In the heart of the scent, Chai becomes spicier, with the cinnamon, cloves, ginger and particularly cardamon all being discernible as a warm, fuzzy, dry spiciness. Think more the ingredients for mulling wine though than astringent dry herbal tones.
The vanilla also emerges, and it adds a real touch of sweetness to the mix, softening the spices, rounding them off so that the vibe is cosy and comforting rather than aggressive or sharp as spices can sometimes be. Occasionally, we felt that the vanilla got slightly out of whack and became a little heavy, but not every wear, just now and again, and it calms down as the scent moves towards the base.
The steamed milk accord is a touch of genius in Chai, it further smooths everything out, so the scent feels luscious, silky and very cosy. It’s very well blended, to the point of not being immediately noticeable, unless you go really sniffing for it, but it enhances the scent overall and really elevates the composition to something tempting yet oddly familiar.
Chai is one of those scents that does something really interesting with how it projects from the body. Catch the scent in its sillage (ie the cloud of scent that surrounds your body when you wear it) and it is milky, sweet, vanilla and cocoa. Sniff it close to the skin and it’s much spicier, denser and drier, thicker and slower moving. The two halves of the scent marry beautifully to form something which is a real treat to wear.
There’s a certain papery feel about the base of Chai at times, not musty old books type paper, but fresh, high quality cartridge paper waiting for an artist to come draw all over it. It’s really inviting, and is another of those nuances which makes you think cosy, safe, warm – like the horse breath earlier on and the steamed milk accord.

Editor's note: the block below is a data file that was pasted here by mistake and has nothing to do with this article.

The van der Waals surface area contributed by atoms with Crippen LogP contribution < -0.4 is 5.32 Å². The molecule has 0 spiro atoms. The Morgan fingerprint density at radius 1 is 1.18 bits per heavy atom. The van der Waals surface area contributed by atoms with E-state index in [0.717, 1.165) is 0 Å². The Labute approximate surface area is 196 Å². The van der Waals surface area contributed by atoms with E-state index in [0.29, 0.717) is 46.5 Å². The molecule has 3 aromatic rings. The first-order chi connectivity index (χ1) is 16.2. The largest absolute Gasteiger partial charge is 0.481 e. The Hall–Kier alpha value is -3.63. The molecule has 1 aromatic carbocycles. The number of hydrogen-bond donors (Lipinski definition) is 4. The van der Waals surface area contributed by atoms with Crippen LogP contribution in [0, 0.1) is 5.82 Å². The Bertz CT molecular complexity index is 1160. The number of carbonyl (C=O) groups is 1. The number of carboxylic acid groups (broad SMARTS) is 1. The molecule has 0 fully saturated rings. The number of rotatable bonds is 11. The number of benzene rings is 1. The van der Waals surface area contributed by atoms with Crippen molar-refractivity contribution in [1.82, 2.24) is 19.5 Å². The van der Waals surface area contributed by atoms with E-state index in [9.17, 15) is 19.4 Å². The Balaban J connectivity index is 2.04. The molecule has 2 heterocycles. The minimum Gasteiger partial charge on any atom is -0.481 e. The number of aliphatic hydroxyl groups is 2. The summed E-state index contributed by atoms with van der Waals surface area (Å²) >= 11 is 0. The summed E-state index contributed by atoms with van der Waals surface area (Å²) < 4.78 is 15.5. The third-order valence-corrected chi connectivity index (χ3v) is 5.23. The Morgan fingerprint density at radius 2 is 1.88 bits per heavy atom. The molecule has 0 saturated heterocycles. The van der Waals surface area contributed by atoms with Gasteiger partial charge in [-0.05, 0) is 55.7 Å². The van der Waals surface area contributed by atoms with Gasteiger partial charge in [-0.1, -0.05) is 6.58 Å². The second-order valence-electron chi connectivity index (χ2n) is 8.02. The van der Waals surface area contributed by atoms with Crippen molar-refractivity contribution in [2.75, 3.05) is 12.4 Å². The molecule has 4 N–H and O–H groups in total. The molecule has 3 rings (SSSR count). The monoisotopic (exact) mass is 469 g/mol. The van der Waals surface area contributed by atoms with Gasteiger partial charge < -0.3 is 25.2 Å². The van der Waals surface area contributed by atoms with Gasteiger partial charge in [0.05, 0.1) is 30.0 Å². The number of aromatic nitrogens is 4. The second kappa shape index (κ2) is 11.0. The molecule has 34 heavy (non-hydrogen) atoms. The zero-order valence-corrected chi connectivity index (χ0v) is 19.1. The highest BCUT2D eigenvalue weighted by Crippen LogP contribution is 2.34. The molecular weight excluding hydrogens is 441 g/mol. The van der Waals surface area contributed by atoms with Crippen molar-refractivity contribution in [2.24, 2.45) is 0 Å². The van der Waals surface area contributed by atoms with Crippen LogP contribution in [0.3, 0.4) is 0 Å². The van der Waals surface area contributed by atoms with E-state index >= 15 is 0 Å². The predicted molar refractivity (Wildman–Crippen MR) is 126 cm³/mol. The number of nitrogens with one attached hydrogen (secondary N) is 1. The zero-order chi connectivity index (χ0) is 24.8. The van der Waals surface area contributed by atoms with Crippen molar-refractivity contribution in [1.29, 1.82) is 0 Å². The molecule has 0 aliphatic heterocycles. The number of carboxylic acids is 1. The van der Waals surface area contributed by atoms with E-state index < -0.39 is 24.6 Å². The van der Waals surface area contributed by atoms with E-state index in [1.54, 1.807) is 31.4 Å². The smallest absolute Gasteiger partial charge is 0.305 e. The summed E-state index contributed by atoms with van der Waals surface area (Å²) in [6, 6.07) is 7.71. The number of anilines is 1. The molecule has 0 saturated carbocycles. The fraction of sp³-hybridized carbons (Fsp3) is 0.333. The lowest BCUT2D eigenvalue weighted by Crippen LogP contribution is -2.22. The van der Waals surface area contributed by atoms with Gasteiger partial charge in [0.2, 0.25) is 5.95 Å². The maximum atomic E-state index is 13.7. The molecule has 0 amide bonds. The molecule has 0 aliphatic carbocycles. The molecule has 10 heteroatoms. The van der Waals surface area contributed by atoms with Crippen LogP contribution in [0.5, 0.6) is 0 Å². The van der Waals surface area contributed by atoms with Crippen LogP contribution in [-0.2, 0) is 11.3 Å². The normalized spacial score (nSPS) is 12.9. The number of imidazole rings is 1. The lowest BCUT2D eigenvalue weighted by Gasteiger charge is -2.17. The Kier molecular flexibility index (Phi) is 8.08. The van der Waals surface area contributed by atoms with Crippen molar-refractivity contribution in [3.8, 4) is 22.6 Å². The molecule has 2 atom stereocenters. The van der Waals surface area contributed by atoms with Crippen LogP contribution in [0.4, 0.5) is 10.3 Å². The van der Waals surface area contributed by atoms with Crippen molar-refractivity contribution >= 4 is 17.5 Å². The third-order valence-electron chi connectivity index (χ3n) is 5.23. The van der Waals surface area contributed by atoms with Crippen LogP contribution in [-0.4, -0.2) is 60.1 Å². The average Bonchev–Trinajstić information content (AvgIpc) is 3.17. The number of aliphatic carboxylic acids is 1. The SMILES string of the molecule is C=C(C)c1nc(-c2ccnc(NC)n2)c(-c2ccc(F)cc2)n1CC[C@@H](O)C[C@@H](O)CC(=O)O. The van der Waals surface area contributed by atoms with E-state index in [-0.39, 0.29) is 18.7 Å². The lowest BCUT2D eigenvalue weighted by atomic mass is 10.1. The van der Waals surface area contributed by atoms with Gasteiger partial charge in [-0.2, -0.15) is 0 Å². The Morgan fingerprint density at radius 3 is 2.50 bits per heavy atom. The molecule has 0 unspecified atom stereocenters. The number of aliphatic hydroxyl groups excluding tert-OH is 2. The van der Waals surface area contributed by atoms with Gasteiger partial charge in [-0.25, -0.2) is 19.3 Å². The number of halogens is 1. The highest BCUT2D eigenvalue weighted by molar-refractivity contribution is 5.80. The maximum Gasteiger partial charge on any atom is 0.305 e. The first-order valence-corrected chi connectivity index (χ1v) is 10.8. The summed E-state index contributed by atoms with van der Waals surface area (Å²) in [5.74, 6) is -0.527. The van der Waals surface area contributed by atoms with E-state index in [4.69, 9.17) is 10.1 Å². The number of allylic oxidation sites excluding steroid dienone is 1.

The sweetness lingers too, as do the notes which suggest hay smells to us. Deep in the scent there is even the gentlest touches of a fennel or fennel-seed note which adds a bit of edge to the spices and gives them a hint of exoticism.
We found Chai to be thoroughly interesting and wonderfully soothing to wear. Sometimes perfumers reference things of such greatness that it’s very hard to do justice to them, but here the clever perfumer has referenced the humble cup of tea so lovingly that he has managed to convey that tea-hug convincingly into a scent.
The other stuff
The base notes in Chai hang around for an absolute age. If you’re one of those people who values longevity in a fragrance then you will be delighted by the performance of this scent. Some days we tested it it was still discernible, albeit faintly, a full 24 hours after application, which is amazing.
The projection of the scent is also consistently very good, easily beyond handshake distance.
In terms of the gender of this fragrance, we felt that perhaps the vanilla levels pushed it towards the more stereotypically feminine end of the spectrum, but really, tea-fragrances are very easy to wear whichever gender you identify with.
Now is the perfect time to wear this fragrance. As the air cools and the nights draw in, we can think of few things finer than enveloping yourself in a swaithe of this glorious scent and hunkering down until the drizzle stops.
Chai is available from Bloom Perfumery London where it is priced at £98 for 30ml of extrait.
You can also buy Chai from Baruti’s web boutique where it is priced at €112 for the same sized bottle.
We were very kindly gifted a sample of this scent by a friend and follower of The Sniff, with no strings attached.
5 Comments Add yours
did you try tapping of baruti lucas turin says on perfumeiloves that it is interesting. But I ask the question of its longevity?
sorry I wanted to talk of TINDRER
Hi, we haven’t tried or reviewed Tindrer yet but the longevity of Chai is excellent. The scent lasts all day.